Reconstruction followed the Civil War, but as soon as northern troops were pulled out of the south for other wars and military operations, southern politicians and businessmen soon put their feudal system back into place, a system which ensured that, no matter what blacks did to improve their education and status in life, they were still viewed as less human than whites. The so-called “Jim Crow” laws and other policies used widely across the south established a system of “separate but equal” establishments and services for whites and blacks. The truth of the matter was, however, that the separate systems for blacks were not equal to the quality of systems for whites. In most places in the south, blacks could not vote, were not guaranteed a fair trial if accused of crimes, often did not even receive “due process of law” in which they were afforded certain rights after arrest, were not treated equally by the law and courts, and were not given equal access to public services and commercial establishments.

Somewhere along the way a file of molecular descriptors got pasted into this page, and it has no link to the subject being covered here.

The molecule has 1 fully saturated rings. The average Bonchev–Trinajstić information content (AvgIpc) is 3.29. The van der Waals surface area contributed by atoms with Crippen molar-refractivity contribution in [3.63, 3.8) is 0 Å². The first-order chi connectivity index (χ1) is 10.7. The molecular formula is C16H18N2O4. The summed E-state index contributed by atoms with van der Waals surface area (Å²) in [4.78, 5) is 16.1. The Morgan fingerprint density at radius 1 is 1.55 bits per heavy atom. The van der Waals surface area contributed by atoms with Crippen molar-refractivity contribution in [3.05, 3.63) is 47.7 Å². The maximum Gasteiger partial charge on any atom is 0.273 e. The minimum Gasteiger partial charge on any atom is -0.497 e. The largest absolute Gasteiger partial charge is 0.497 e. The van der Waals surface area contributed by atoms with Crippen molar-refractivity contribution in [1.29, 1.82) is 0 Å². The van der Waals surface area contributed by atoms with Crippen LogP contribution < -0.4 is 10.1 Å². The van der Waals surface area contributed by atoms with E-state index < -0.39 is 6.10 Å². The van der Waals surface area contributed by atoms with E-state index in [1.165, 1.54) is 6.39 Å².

It is hard to fathom in our modern day and age that such a system would ever exist, but such racist policy was not peculiar to America. Indians, inspired and led by Mahatma Ghandi and others, also fought and won the right to self-rule from the sometimes brutal colonial authority of Great Britain, under which Indians in their very own native country, no less, were often treated as less than equal, as inferior to the white rulers of their country. Moreover, the Hindu caste system, the disenfranchisement and subordinate status of women, and other such systemic problems in India created a stratified society in which only certain privileged people were treated as equal and deserving of dignity, full human rights, due process of law, and the right to vote for political leaders. Furthermore, many of us can remember, in our lifetime, the struggle of native South Africans against the colonial system of Apartheid. It was against just such an unfair and unequal system in America that civil rights leaders were fighting against, and one of the tools they used most effectively was civil disobedience, an act of defiance against unjust laws that Henry David Thoreau made famous in his 1849 essay “Civil Disobedience.”
More on this tomorrow. I pray that you will all thank God that we live in a free country today where all people are free, created equal by our Loving God, and treated equal under the law.